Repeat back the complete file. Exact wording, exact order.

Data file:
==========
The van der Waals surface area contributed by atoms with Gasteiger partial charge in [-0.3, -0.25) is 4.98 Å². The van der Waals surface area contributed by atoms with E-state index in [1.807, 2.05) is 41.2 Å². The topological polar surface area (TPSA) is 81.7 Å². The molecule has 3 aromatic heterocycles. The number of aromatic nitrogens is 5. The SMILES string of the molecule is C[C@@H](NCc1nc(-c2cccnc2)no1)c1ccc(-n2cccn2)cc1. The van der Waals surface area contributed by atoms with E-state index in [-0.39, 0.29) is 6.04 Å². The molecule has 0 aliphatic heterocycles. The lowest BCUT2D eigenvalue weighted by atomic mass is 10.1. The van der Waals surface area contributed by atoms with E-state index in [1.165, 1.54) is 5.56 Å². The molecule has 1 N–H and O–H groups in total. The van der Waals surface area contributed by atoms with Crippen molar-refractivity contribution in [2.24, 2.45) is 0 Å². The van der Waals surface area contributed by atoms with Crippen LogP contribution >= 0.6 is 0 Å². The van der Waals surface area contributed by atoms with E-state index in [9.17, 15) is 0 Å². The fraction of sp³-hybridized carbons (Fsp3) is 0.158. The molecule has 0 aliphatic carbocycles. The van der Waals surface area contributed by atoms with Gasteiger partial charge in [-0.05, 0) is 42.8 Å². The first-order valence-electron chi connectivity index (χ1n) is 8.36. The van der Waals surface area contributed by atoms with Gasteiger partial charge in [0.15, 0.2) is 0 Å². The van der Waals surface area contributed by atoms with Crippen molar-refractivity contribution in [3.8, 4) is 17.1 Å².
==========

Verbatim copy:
The van der Waals surface area contributed by atoms with Gasteiger partial charge in [-0.3, -0.25) is 4.98 Å². The van der Waals surface area contributed by atoms with E-state index in [1.807, 2.05) is 41.2 Å². The topological polar surface area (TPSA) is 81.7 Å². The molecule has 3 aromatic heterocycles. The number of aromatic nitrogens is 5. The SMILES string of the molecule is C[C@@H](NCc1nc(-c2cccnc2)no1)c1ccc(-n2cccn2)cc1. The van der Waals surface area contributed by atoms with E-state index in [-0.39, 0.29) is 6.04 Å². The molecule has 0 aliphatic heterocycles. The lowest BCUT2D eigenvalue weighted by atomic mass is 10.1. The van der Waals surface area contributed by atoms with E-state index in [1.165, 1.54) is 5.56 Å². The molecule has 1 N–H and O–H groups in total. The van der Waals surface area contributed by atoms with Crippen molar-refractivity contribution in [2.24, 2.45) is 0 Å². The van der Waals surface area contributed by atoms with Crippen LogP contribution >= 0.6 is 0 Å². The van der Waals surface area contributed by atoms with E-state index in [9.17, 15) is 0 Å². The fraction of sp³-hybridized carbons (Fsp3) is 0.158. The molecule has 0 aliphatic carbocycles. The van der Waals surface area contributed by atoms with Gasteiger partial charge in [-0.05, 0) is 42.8 Å². The first-order valence-electron chi connectivity index (χ1n) is 8.36. The van der Waals surface area contributed by atoms with Gasteiger partial charge in [0.15, 0.2) is 0 Å². The van der Waals surface area contributed by atoms with Crippen molar-refractivity contribution in [3.8, 4) is 17.1 Å².